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Agency, intelligence and reasons in animals


Glock, Hans-Johann (2019). Agency, intelligence and reasons in animals. Philosophy, 94(04):645-671.

Abstract

What kind of activity are non-human animals capable of? A venerable tradition insists that lack of language confines them to ‘mere behaviour’. This article engages with this ‘lingualism’ by developing a positive, bottom-up case for the possibility of animal agency. Higher animals cannot just act, they can act intelligently, rationally, intentionally and for reasons. In developing this case I draw on the interplay of behaviour, cognition and conation, the unduly neglected notion of intelligence and its connection to rationality, the need to recognize that reasons are objective conditions, and the difference between the ability to act for reasons and the capacity to reflect on reasons.

Abstract

What kind of activity are non-human animals capable of? A venerable tradition insists that lack of language confines them to ‘mere behaviour’. This article engages with this ‘lingualism’ by developing a positive, bottom-up case for the possibility of animal agency. Higher animals cannot just act, they can act intelligently, rationally, intentionally and for reasons. In developing this case I draw on the interplay of behaviour, cognition and conation, the unduly neglected notion of intelligence and its connection to rationality, the need to recognize that reasons are objective conditions, and the difference between the ability to act for reasons and the capacity to reflect on reasons.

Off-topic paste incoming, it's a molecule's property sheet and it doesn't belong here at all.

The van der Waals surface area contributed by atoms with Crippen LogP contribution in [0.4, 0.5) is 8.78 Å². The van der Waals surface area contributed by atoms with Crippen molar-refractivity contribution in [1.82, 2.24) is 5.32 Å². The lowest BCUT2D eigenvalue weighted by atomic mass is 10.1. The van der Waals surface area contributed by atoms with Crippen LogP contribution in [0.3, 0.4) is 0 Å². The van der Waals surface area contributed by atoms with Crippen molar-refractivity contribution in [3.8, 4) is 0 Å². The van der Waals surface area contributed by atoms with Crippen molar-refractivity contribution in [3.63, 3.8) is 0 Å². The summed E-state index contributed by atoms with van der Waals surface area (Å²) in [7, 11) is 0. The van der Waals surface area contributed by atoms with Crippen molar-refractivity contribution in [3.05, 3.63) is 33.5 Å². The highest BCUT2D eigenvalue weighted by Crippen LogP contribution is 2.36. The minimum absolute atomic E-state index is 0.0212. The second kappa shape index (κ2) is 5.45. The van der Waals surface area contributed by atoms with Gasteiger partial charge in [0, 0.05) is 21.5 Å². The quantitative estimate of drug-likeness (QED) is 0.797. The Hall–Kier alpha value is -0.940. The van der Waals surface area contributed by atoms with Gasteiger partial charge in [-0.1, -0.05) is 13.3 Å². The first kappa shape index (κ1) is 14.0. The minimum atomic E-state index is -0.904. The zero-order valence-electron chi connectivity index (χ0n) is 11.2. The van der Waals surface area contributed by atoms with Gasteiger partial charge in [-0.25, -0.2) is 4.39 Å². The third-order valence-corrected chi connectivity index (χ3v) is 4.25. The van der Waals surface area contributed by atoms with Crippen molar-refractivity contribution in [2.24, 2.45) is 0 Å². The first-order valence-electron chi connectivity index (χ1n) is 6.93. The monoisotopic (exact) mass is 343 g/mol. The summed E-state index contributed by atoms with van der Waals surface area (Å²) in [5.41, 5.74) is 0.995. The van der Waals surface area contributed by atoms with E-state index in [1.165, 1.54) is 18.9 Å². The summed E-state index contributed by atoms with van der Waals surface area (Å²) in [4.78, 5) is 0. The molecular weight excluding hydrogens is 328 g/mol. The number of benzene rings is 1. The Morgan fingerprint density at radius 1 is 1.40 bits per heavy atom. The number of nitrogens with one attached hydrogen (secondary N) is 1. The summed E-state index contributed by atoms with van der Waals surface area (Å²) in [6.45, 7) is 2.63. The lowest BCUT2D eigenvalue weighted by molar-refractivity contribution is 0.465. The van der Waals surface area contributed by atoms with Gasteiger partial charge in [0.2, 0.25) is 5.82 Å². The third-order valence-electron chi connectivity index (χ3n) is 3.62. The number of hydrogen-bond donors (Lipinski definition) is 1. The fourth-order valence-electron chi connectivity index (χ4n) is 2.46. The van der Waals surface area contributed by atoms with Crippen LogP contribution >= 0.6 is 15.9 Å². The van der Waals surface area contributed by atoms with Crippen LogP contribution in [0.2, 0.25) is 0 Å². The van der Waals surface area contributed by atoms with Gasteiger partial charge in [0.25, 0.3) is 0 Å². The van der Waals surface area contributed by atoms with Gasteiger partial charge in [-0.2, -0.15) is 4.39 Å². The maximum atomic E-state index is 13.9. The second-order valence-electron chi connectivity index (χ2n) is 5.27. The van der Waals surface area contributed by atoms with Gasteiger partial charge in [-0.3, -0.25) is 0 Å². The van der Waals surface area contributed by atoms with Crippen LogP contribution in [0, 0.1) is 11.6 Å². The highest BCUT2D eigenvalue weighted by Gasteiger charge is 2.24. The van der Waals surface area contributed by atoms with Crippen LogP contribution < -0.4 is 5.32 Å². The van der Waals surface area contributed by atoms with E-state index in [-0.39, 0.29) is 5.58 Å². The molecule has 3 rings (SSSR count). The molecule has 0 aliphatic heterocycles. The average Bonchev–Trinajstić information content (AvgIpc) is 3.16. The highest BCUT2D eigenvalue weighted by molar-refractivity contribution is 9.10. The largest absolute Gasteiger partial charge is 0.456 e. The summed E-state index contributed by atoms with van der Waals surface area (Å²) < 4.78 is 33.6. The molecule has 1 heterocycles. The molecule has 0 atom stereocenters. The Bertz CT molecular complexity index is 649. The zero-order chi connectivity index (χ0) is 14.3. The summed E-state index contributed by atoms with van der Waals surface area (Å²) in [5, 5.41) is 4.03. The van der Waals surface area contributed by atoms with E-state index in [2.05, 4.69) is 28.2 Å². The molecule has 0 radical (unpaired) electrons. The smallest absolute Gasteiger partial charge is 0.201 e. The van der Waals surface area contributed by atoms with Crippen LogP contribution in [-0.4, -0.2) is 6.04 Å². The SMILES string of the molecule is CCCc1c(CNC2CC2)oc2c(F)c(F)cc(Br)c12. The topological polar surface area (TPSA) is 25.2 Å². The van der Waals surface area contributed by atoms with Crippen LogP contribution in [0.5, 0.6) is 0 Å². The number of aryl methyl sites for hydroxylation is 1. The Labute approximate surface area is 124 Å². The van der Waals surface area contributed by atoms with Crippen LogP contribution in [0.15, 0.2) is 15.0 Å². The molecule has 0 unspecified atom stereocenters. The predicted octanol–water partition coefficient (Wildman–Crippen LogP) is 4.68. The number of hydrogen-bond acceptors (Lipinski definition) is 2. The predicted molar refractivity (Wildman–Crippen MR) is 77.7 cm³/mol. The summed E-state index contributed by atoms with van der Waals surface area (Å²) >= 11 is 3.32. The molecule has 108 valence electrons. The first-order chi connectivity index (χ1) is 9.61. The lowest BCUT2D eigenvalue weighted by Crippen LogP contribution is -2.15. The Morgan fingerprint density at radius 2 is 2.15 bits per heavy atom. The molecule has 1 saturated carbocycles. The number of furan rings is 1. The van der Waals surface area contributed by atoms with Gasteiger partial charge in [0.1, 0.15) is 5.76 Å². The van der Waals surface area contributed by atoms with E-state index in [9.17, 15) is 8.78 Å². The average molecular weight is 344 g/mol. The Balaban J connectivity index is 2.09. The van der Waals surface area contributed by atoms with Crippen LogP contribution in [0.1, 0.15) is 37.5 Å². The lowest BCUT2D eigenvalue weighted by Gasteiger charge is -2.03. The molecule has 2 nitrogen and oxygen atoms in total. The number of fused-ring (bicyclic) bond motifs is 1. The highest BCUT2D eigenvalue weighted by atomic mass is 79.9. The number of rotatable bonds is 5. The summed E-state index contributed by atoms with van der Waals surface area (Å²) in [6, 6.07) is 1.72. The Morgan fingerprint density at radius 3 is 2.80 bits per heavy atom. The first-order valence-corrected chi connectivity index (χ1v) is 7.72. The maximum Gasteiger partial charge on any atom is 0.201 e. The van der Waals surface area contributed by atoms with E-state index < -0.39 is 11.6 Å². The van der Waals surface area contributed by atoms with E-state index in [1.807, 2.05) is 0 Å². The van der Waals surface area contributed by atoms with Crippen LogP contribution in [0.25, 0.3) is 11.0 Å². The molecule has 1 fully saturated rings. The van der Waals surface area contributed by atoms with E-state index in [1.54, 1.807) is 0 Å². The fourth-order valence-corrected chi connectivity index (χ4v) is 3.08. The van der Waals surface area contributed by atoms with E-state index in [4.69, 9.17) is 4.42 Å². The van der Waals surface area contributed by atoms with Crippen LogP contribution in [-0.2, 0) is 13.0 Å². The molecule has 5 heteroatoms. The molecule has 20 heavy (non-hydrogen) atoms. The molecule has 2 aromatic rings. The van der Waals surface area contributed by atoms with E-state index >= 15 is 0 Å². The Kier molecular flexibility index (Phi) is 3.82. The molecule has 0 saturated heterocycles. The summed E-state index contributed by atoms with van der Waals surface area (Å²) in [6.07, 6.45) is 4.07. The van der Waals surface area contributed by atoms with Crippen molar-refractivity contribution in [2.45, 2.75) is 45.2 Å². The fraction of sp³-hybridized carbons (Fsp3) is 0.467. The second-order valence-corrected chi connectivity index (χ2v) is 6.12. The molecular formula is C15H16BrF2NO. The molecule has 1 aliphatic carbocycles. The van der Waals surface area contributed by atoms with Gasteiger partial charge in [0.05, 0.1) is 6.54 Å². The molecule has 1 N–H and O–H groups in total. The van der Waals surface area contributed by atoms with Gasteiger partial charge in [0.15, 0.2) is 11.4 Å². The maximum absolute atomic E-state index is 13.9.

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Additional indexing

Item Type:Journal Article, refereed, original work
Communities & Collections:06 Faculty of Arts > Institute of Philosophy
Dewey Decimal Classification:100 Philosophy
Uncontrolled Keywords:Philosophy
Language:English
Date:1 October 2019
Deposited On:13 Feb 2020 10:12
Last Modified:14 Feb 2020 08:35
Publisher:Cambridge University Press
ISSN:0031-8191
OA Status:Closed
Publisher DOI:https://doi.org/10.1017/s0031819119000275

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